participation in non-competitive auctions has been low--of the 100,000 
allowances set aside for Austria's first non-competitive auction, only 
about 5,000 were actually sold. Further, in the European Commission's 
2009 consultation on the auction regulation, respondents showed little 
interest in incorporating non-competitive auctions or other special 
provisions for smaller entities. While a Commission official we spoke 
with acknowledged that few small entities contributed to the 
consultation, this official and others reported that smaller entities 
have generally preferred to purchase their allowances from banks and 
brokers rather than at auction. 

Frequency and Timing: 

If auctions are used to sell allowances, policymakers must consider 
issues related to timing, including how frequently to hold auctions 
and whether to auction future years' allowances in advance. According 
to available literature and economists we interviewed, the timing of 
auctions can have implications for market dynamics, prices, 
administrative costs, and participation. A variety of timing 
approaches are used in existing programs--for example, RGGI holds 
quarterly auctions, whereas Germany began holding two auctions twice 
weekly in 2010. 

Program officials and economists we interviewed said that determining 
the appropriate auction frequency depends largely on the number of 
allowances auctioned during each year. Several noted that higher 
volumes of allowances may require more frequent auctions, so as to 
ensure a manageable and constant flow of allowances into the market. 
Because of uncertainty about the size of a future U.S. program, one 
program official was hesitant to recommend a specific frequency. 

Nevertheless, available literature and our interviews point to several 
arguments in favor of holding auctions relatively frequently, such as 
weekly. First, economic literature indicates that frequent auctions 
can help maintain market liquidity and price stability. Because 
allowances would be sold in smaller batches, frequent auctions help 
encourage a constant flow of allowances into the market, reducing the 
impact of individual auctions on market prices. For this reason, the 
outline for the draft regulation outline governing Phase III of the 
ETS and beyond--when the level of auctioning is expected to increase 
significantly--proposes holding auctions at least weekly. Second, 
frequent auctions may help covered entities to meet their compliance 
obligations in a timely and flexible manner, rather than running the 
risk of submitting a losing bid and having to wait several months 
until the next auction. Third, frequent auctions may alleviate the 
need for a covered entity to set aside large amounts of capital to 
compete for bigger, less frequently available blocks of allowances, 
which may be especially difficult for smaller entities. Frequent 
auctions also may facilitate efficient and flexible transactions 
through financial or other intermediaries, which can benefit both 
small and large covered entities. Finally, smaller, more frequent 
auctions may help mitigate the risk that participants could purchase a 
substantial fraction of allowances in an attempt to manipulate 
allowance prices. 

However, holding frequent auctions may present trade-offs, according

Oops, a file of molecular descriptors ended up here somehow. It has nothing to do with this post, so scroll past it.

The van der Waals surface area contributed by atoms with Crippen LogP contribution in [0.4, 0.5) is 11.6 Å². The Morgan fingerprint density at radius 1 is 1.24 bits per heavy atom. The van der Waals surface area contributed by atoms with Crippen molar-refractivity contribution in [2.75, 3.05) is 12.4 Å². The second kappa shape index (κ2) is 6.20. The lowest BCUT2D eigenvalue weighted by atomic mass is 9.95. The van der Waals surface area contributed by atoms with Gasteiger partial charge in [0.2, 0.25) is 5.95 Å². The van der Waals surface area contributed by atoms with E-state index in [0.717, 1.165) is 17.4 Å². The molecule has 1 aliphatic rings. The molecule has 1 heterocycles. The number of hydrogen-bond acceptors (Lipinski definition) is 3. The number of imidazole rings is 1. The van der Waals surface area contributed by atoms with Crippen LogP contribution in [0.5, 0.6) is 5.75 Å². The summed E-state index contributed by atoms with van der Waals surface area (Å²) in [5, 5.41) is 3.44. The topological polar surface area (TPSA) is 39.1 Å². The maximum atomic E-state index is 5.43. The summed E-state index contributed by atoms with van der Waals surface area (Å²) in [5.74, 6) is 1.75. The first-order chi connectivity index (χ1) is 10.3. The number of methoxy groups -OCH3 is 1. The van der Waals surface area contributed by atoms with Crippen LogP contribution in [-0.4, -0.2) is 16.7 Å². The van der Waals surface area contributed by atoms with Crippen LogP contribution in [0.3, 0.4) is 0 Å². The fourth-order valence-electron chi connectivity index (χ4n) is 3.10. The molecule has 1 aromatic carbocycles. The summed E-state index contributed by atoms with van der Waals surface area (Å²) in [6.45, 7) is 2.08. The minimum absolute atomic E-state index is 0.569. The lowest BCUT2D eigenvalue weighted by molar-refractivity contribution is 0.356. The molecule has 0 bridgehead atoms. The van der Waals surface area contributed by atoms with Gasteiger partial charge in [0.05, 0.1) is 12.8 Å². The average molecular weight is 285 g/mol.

to available literature. Administrative and transaction costs could 
rise if auctions are held more frequently, and higher costs could 
reduce participation. In addition, officials involved in administering 
RGGI's quarterly auctions said it would be difficult to conduct 
necessary pre- and post-auction activities--including finalizing 
sales, returning auction collateral to bidders, and compiling reports--
if auctions took place more frequently. Another potential disadvantage 
of frequently held auctions is the risk that participation will be low 
at some auctions. 

Policymakers may choose to sell future-year vintage allowances in 
advance of the compliance year(s) in which they may be remitted. For 
example, in addition to offering allowances for the current 3-year 
compliance period, RGGI auctions also offer participants the ability 
to purchase allowances for the second compliance period, which is to 
start in 2012. In the ETS, allowances for Phase III of the program, 
which begins in 2013, may be auctioned as early as 2011 or 2012, 
according to the draft outline for the auctioning regulation. 

Available literature and economists and officials we interviewed 
identified several potential benefits associated with auctioning 
allowances prior to the compliance period in which they may be 
remitted. Most importantly, it enables covered entities to hedge 
against the uncertainty of future allowance prices by purchasing them 
in advance. Auctions of future-year allowances may be particularly 
beneficial to electricity generators, which often establish contracts 
for fuel and electricity one to three years ahead of delivery. 
Entities could also potentially hedge price risk by establishing 
futures contracts with financial intermediaries; however, these 
intermediaries may charge risk premiums that may be passed on to 

Available information suggests that holding auctions even before the 
cap-and-trade program's first compliance period may help to jump-start 
the process of price discovery and improve liquidity. For example, 
RGGI held its first auction in September 2008, approximately 3 months 
before the first compliance period began. A RGGI official said that 
this early auction provided price information that proved beneficial 
to financial institutions and covered entities alike.